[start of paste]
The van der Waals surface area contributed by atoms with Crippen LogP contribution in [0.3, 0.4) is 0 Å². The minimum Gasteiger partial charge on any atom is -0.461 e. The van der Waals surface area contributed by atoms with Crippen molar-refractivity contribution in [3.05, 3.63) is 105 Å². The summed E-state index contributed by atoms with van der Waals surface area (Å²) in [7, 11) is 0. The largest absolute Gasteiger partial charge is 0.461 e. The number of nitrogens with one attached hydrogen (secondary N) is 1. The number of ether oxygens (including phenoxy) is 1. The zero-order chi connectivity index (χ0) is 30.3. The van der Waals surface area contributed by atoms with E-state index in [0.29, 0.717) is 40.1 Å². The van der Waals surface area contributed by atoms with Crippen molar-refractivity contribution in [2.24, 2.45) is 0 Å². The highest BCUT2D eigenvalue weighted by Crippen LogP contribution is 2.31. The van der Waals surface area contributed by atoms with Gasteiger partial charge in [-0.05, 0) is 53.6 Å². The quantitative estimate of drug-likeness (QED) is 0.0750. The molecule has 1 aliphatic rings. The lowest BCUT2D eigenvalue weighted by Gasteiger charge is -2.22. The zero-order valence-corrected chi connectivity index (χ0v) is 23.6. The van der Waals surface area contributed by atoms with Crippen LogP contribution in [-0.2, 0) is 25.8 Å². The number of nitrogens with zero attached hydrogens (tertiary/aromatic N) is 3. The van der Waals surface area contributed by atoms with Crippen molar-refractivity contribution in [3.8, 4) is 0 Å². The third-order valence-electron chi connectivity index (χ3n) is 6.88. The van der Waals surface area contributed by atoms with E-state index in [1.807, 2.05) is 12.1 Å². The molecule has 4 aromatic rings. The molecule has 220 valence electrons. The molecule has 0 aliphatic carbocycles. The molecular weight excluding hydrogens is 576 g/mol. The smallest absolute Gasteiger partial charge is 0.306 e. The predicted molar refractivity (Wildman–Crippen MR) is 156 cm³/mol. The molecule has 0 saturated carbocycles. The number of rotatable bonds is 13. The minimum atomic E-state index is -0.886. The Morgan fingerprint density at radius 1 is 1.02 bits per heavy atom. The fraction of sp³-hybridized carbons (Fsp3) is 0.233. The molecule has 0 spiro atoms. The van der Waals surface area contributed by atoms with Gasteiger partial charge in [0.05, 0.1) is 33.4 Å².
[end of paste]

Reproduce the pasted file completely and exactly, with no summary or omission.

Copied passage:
The van der Waals surface area contributed by atoms with Crippen LogP contribution in [0.3, 0.4) is 0 Å². The minimum Gasteiger partial charge on any atom is -0.461 e. The van der Waals surface area contributed by atoms with Crippen molar-refractivity contribution in [3.05, 3.63) is 105 Å². The summed E-state index contributed by atoms with van der Waals surface area (Å²) in [7, 11) is 0. The largest absolute Gasteiger partial charge is 0.461 e. The number of nitrogens with one attached hydrogen (secondary N) is 1. The number of ether oxygens (including phenoxy) is 1. The zero-order chi connectivity index (χ0) is 30.3. The van der Waals surface area contributed by atoms with E-state index in [0.29, 0.717) is 40.1 Å². The van der Waals surface area contributed by atoms with Crippen molar-refractivity contribution in [2.24, 2.45) is 0 Å². The highest BCUT2D eigenvalue weighted by Crippen LogP contribution is 2.31. The van der Waals surface area contributed by atoms with Gasteiger partial charge in [-0.05, 0) is 53.6 Å². The quantitative estimate of drug-likeness (QED) is 0.0750. The molecule has 1 aliphatic rings. The lowest BCUT2D eigenvalue weighted by Gasteiger charge is -2.22. The zero-order valence-corrected chi connectivity index (χ0v) is 23.6. The van der Waals surface area contributed by atoms with Crippen LogP contribution in [-0.2, 0) is 25.8 Å². The number of nitrogens with zero attached hydrogens (tertiary/aromatic N) is 3. The van der Waals surface area contributed by atoms with Crippen molar-refractivity contribution in [3.8, 4) is 0 Å². The third-order valence-electron chi connectivity index (χ3n) is 6.88. The van der Waals surface area contributed by atoms with E-state index in [1.807, 2.05) is 12.1 Å². The molecule has 4 aromatic rings. The molecule has 220 valence electrons. The molecule has 0 aliphatic carbocycles. The molecular weight excluding hydrogens is 576 g/mol. The smallest absolute Gasteiger partial charge is 0.306 e. The predicted molar refractivity (Wildman–Crippen MR) is 156 cm³/mol. The molecule has 0 saturated carbocycles. The number of rotatable bonds is 13. The minimum atomic E-state index is -0.886. The Morgan fingerprint density at radius 1 is 1.02 bits per heavy atom. The fraction of sp³-hybridized carbons (Fsp3) is 0.233. The molecule has 0 spiro atoms. The van der Waals surface area contributed by atoms with Gasteiger partial charge in [0.05, 0.1) is 33.4 Å².